The Supreme Court on Thursday issued notice in a plea challenging the order issued by Union of India under section 10A of the Delimitation Act whereby the delimitation exercise in the State of Nagaland has been resumed based on a 2001 census.
A bench of Chief Justice SA Bobde, Justices AS Bopanna & V. Ramasubramiun tagged the plea with another plea titled Brelithamarak V. Union of India which has challenged the decision of the Central Government to commence delimitation exercise in Assam. The same bench had on May 27 issued notice on this plea filed by two residents of Assam, alleging that the decision to conduct the pending process of delimitation of assembly and parliamentary constituencies was not only a hasty decision but also stood contrary to the very idea behind conducting delimitation.
The instant writ petition has been moved by and organisation named Chakhesang Public Organisation (CPO) which has been at the forefront of pursuing several legal remedies intended to protect the rights of its tribesmen. it has been filed on behalf of Dharmaprabhas Law Associates and drawn by Advocate Angshuman Sarma.
Averring that the impugned order which has resulted in the resumption of delimitation exercise in Nagaland is arbitrary and violative of Article 14 of the Constitution as well as section 8A of the Representation of People Act, 1950 as well as Articles 82, 170 and 371A of the Constitution. "The impugned order rescinds the earlier order dated 8.2.2008 by which the delimitation exercise in the State of Nagaland was deferred" the petitioner organisation states.
The census figures of the year 2001 were marred by several inconsistencies and fallacies, which had led to the deferment of delimitation in the earlier instance, the petition states, adding that the spirit of Article 82 demands that the latest census must be considered.
"According to reasoned estimates, the population of Nagaland could not have been more than 16 lakhs but the 2001 census recorded closed to 20 lakh population. This difference of 4 lakhs translates to an abnormal increase of 25% of the overall population. In comparison to the 1991 population of 12 lakhs, the census of 2001 showed a decadal growth of 64.41%" -- This the petitioner claims creates a serious impact on "proportionate representation" in a democratic setup and disturbs the existing balance of power.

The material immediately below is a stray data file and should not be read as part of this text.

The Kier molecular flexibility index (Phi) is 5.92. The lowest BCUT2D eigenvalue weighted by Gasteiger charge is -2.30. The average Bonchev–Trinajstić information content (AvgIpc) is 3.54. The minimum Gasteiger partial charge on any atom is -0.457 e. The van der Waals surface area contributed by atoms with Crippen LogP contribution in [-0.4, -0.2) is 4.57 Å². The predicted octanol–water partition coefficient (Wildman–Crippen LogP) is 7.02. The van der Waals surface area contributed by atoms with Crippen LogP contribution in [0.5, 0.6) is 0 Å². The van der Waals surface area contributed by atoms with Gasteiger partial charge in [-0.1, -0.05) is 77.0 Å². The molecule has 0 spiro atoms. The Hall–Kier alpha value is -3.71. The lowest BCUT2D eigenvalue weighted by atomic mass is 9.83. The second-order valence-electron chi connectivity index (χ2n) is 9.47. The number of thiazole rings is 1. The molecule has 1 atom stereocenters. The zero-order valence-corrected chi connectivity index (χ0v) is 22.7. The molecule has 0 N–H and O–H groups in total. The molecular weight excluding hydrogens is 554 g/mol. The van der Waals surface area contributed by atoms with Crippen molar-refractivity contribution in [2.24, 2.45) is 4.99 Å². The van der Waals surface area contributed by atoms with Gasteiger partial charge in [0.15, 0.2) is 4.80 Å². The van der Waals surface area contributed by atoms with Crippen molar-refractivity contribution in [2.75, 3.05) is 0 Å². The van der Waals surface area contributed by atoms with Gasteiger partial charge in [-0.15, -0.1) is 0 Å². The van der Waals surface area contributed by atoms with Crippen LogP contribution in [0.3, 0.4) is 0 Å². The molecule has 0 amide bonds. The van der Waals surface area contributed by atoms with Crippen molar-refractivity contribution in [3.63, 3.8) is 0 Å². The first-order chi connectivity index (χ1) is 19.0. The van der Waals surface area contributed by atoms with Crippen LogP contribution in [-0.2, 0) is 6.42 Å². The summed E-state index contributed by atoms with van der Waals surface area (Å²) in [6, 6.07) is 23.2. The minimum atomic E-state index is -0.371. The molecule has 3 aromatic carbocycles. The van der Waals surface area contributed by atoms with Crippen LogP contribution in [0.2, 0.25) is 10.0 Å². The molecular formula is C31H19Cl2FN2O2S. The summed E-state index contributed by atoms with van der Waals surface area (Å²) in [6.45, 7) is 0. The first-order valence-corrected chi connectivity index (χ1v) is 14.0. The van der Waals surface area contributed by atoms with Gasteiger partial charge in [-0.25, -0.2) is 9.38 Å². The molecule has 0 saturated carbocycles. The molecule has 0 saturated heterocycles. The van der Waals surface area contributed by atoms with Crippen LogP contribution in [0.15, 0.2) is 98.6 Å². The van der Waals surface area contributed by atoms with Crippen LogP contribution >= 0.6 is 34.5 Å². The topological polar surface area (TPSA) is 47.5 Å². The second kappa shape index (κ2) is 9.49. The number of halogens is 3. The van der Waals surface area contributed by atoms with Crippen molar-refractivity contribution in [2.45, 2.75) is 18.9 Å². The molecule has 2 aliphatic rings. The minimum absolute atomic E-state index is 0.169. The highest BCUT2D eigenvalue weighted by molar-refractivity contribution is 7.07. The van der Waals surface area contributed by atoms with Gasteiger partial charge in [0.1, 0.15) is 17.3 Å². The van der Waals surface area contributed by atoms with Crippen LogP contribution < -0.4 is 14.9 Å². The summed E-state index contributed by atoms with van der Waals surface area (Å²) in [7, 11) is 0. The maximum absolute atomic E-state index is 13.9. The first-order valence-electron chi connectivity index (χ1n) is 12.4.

Further to this, the plea contends that several studies have now shown that the abnormal increase reported in a few districts was primarily done with an intention to grab more assembly seats at the cost of other districts which consequentially creates a serious disparity in representation of various tribes.
"The proposed delimitation of the assembly seats was snatching away assembly seats from the tribal and hilly areas to the advantage of the valley district. The tribal districts/hilly districts are the biggest losers of the proposed delimitation exercise then" Excerpt of Plea
The petitioner-organisation avers that a decision calling for a fresh census was also taken by the Nagaland State Assembly on May 18 2005, which was was duly communicated by the Principal Secretary, Government of Nagaland to Registrar General and Census Commissioner of India on 22.8.2005 but the Delimitation Commission so appointed chose to finalise its report basis the 2001 census.
"Even while the entire state of Nagaland was against a process of delimitation based on 2001 census, the Delimitation Commission was on the verge of finalizing the report in respect of State of Nagaland"
In this backdrop, the plea seeks quashing of the Delimitation order dated February 28, 2020 or, alternatively, issue a writ of mandamus directing the delimitation exercise to be conducted based on the 2021 census figures.
The petitioner was represented by Raju Ramachandran, Sr. Adv. along with Advocates Chandrashekhar A. Chakalabbi, Angshuman Sarma, Anshul Rai, Shiv Kumar Pandey & Awanish Kumar.